To answer Angry Hippo's question about how many dry fires does it take to damage a revolver .... it all depends on the mass of the cylinder and how fast you operate the action. While I had my gunsmith shop, I had many dozens of revolvers (all brands and models) come in for repairs related to dry firing. It was common to hear the owner say " the gun only fired a few boxes of ammo, yet it is worn out". Of course when I asked about how many times the gun had been dry fired, all of a sudden they get this blank look on their face and say ..." I didn't think that mattered".

After having spent a lot of time at firing ranges, I have noticed a very common trend with revolver shooters and that is .... after a round has been fired, the shooter just can't wait and cocks the hammer as fast as possible. I don't know why this happens but if you observe other shooters, you will see for yourself it truly does happen. The same goes for DA shooters where they tend to shoot as fast as possible. Those same shooters are probably guilty of operating their revolvers too fast when dry firing and because they tend to do way more repetitions when dry firing, it wears the gun faster than live firing.

In conclusion, it pays to know what is going on inside your gun so you can get the longest life expectancy possible yet have the most fun doing so. If you can minimize wear from peening, your revolver will last a lifetime.
 

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Somehow, this thread has drifted from revolvers to pistols so let's get back on track to Angry Hippo's question.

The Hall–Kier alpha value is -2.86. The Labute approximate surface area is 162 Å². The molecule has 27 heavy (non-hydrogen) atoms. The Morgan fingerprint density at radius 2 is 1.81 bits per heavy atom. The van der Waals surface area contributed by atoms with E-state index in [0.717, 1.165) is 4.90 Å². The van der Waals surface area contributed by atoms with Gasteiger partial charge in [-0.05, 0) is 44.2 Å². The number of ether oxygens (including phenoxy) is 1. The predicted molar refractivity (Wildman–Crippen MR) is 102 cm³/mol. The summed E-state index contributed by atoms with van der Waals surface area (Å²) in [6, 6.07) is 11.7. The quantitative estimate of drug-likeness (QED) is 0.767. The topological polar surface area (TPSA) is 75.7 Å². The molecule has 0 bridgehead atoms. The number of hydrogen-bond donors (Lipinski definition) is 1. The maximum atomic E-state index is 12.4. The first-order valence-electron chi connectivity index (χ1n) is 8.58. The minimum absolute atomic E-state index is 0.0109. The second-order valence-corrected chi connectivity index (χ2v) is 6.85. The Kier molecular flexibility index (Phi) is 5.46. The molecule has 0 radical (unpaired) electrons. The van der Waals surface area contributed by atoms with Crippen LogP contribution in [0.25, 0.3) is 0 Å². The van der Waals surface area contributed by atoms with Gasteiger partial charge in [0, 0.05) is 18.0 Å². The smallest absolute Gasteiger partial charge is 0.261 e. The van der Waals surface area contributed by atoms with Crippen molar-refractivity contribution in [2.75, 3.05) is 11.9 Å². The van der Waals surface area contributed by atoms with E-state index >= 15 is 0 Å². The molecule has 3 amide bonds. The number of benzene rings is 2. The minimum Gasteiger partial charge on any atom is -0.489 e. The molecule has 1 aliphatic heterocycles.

To answer Angry Hippo's question about how many dry fires does it take to damage a revolver ....

Sorry but you're the one who's off track here .... read the title again
.... " ... revolvers or pistols"
 

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Thanks for the further information about how the physical action can cause premature wear.
 

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Paul, Read the OP's first post again .... there's no mention of pistols except the title.
 
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I'm no expert but I did make Master Class with my revolvers in USPSA and ICORE. After the courses of fire got to be so long I started dry firing more and more. It was quite common for me to dry fire my revolver 1000 times a night to get the trigger pull installed into my memory. I never wore out one of my revolvers.

I also shoot a lot of .22lr revolvers but I never shoot them without a #6 wall anchor or snap cap in the cylinder. If you don't put in a snap cap or anchor you will damage the cylinder. The firing pin will make an indentation on the chamber and if it's big enough you will not be able to load that cylinder.

Dry firing can build up your trigger finger muscles, can improve your trigger pull and teach you to follow through on your shots.

Just the opinion of an old revolver shooter.
 

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Anytime you pull the trigger you are creating wear. After a few thousand times it may become noticable in the meantime you smooth the action out by wear fitting the parts. I feel the most important thing you get out of it is the familiarity and the practice you get. I feel dry firing is an invaluable in increasing your skill with your revolver. Needless to say you save a lot of money without the cost of ammo dry firing.